It’s not that the devoted, committed Christian needs to go out of his way to avoid “the perverse of heart,” it’s that “the perverse of heart” will avoid devoted, committed Christians! It’s not that the devoted, committed Christian is a better human being that “the perverse of heart,” it’s that the devoted, committed Christian has nothing in common with “the perverse of heart.” Or at least they aren’t supposed to.

When a Christian gets serious in his walk with God; when he takes to reading and studying his Bible, his life will be changed, his way of thinking will be changed, his preferences will have changed. All of a sudden, as David wrote, this kind of Christian “will have nothing to do with what is evil.”

3. A love for God’s people, verse 6

The negative side of David’s commitment to God was his hatred of evil. The positive side was a love for God’s people.

My eyes will be on the faithful in the land, that they may dwell with me; those whose walk is blameless will minister to me.

This single verse stands in stark contrast to what came before. The true believer is one who chooses whom he will associate with carefully. He wants to be around the faithful because “those whose walk is blameless will minister” to him. Is that not a purpose of the church? According to the writer of Hebrews, Christians are to gather and worship the Lord together, “to spur one another on in love and good deeds,” and “to encourage one another” (Hebrews 10:24, 25)

Of course, this does not mean that devoted Christians should have nothing to do with the unsaved. For one thing it’s impossible to completely avoid them, but how can you witness and share your faith with them unless you associate with them? This was said of Jesus:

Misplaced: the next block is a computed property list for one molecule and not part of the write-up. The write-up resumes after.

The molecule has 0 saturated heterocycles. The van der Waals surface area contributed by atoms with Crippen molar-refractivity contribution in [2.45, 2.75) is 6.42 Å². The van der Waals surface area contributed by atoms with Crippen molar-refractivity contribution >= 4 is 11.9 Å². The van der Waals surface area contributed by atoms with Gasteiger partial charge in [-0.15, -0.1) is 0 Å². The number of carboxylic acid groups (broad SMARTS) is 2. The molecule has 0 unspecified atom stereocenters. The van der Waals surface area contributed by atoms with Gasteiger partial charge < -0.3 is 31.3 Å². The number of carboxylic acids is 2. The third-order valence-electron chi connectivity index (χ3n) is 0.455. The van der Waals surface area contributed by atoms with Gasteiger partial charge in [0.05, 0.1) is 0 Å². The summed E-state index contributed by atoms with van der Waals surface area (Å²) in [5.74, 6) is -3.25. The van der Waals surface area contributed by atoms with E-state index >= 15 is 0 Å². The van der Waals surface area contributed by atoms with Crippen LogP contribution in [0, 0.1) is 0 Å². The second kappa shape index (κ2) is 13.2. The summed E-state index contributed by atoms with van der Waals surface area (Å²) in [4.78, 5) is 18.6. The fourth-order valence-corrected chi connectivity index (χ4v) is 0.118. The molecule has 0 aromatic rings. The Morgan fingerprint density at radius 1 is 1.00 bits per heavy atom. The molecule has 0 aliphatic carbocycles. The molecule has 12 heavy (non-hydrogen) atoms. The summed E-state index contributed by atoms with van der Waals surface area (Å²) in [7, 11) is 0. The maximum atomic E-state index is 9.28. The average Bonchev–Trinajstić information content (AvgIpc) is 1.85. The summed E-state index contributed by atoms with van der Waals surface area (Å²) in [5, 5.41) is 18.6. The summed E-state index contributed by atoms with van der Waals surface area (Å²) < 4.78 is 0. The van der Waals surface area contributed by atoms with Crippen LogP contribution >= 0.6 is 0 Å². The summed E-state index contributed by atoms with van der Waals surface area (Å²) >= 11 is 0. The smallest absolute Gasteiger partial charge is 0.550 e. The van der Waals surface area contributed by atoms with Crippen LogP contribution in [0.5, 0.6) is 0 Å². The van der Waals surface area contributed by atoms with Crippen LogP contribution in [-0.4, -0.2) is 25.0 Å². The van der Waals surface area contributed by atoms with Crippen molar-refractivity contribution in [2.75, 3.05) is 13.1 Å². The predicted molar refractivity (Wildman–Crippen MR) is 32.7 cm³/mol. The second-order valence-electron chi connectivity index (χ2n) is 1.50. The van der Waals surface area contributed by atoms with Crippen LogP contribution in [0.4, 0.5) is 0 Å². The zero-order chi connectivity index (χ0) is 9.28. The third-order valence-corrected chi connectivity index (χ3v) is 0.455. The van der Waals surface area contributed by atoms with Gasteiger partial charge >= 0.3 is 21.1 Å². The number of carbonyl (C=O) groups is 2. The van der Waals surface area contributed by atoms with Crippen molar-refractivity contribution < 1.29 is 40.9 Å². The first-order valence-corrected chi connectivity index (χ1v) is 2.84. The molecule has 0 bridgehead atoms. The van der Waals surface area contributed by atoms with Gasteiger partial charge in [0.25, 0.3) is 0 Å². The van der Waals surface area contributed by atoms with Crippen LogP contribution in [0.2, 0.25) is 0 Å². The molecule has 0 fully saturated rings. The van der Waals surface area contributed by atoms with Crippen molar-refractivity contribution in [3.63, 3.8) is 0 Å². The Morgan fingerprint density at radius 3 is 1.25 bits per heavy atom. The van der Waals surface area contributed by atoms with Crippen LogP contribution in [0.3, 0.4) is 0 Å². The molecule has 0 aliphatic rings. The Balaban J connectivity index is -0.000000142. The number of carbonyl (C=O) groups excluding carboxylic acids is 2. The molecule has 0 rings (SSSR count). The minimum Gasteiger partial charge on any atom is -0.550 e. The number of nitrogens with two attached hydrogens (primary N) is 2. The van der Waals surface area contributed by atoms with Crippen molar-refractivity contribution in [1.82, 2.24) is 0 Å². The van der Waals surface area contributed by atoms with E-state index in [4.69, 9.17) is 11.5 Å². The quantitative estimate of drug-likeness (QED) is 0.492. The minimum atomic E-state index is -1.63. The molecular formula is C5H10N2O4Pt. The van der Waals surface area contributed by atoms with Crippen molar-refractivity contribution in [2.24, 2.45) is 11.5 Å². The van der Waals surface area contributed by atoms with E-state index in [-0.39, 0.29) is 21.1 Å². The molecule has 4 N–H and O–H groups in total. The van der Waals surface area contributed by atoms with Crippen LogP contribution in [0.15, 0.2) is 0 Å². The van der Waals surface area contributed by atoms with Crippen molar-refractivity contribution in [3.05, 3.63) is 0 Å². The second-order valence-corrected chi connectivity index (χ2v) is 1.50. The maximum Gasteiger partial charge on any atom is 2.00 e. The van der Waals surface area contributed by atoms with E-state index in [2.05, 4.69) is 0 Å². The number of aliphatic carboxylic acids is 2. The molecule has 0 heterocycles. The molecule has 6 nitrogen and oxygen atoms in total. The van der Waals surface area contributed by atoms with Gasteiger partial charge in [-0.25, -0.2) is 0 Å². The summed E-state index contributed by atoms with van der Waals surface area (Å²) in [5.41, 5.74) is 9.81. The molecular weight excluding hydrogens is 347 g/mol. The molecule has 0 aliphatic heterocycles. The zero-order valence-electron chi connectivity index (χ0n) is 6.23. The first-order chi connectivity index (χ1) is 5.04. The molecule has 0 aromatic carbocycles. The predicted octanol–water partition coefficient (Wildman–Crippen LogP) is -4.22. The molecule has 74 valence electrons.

When the Pharisees saw this, they asked his disciples, “Why does your teacher eat with tax collectors and sinners?” (Matthew 9:11)

The Son of Man came eating and drinking, and they say, ‘Here is a glutton and a drunkard, a friend of tax collectors and sinners.’ But wisdom is proved right by her actions.” (Matthew 11:19)

So our Lord had no problem being around sinners, but His inner circle—His closest friends—were carefully chosen men of faith. That’s an example for all believers to follow. And there is a good reason for surrounding yourself with strong people of faith: they will minister to you! They will benefit you; they will bring you up when you are down; they will encourage you when your hope dries up. In a sense, surrounding yourself with strong believers is the most selfish thing you can do!

This psalm is one of the most determined psalms in the Bible. The phrase “I will” occurs no less than 10 times in eight verses and it shows us the importance of our wills in shaping our lives. We are able to determine how to live best based on God’s Word. We are able to set the direction our lives should take with guidance from the Holy Spirit. And what we determine to do and how we determine to live is possible with God’s enabling as long as our lives reflect the realities of God’s Word.

(c)  2011 WitzEnd